First, the full complexity, costs and downsides of leaving the EU will become ever more apparent. Second, changing attitudes to the free movement of people by political leaders across Europe will address the major reason the UK voted to leave. This rethink will doubtless be accelerated when Marine Le Pen does far better than people imagine against Emmanuel Macron, a former investment banker pushing neoliberal policies, in the French presidentiual election. The result of all this must be a growing campaign to stay in a reformed EU, allowing controls on internal migration. Let’s hope opposition MPs, unions and NGOs wake up and spearhead that campaign.
Author, Progressive Protectionism Continue reading
For Immediate ReleaseMarch 25th is the 60th Anniversary of Treaty of Rome – a chance for the EU to reverse Brexit and save Europe through a transition to a Treaty of ‘Home’
Welcome as it was that Geert Wilders was beaten into second place in the Dutch elections, the public concerns that have forced the other two leading parties to become evermore right wing have not gone away. A report Reversing Brexit with a Treaty of ‘Home’ published today by Colin Hines author of Progressive Protectionism calls for a radical rethink of the future direction of Europe when the leaders of the EU27 meet this Saturday March 25th in Rome for the 60th anniversary celebrations of the Treaty of Rome. The report is available here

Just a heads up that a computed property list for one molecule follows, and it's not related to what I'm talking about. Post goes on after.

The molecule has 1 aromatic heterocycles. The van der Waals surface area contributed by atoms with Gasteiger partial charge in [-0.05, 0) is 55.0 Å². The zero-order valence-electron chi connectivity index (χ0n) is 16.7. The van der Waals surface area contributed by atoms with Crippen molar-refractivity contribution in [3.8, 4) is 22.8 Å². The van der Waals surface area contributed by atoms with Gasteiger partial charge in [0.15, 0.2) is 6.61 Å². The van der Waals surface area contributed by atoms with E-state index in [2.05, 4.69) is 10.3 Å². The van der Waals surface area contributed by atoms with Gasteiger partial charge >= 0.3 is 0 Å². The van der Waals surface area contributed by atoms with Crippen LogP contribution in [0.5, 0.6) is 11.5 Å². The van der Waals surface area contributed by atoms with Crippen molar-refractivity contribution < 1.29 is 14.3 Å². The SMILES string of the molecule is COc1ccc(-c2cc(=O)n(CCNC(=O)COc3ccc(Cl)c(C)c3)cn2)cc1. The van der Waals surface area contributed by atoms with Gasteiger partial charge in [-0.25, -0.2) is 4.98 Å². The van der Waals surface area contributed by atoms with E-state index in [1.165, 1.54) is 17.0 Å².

To see off the rise of the extreme right and reverse Brexit will require a rewrite of the Treaty of Rome to convert it to a ‘Treaty of Home Europe-wide’. (The changes required are detailed in the report.) This will involve the reintroduction of border controls to people, goods, capital and services to allow local economies to be protected and nurtured continent wide. Cross border issues like responding to non European migration, climate change, pollution, crime and military security would still require intra European cooperation. These measures could build a sense of hope and support for this more cohesive European future and so halt the EU’s present descent into potentially terminal unpopularity. Continue reading
‘US Democrats need to consider a progressive form of protectionism that will benefit all countries,’ writes Colin Hines.
Published in the Guardian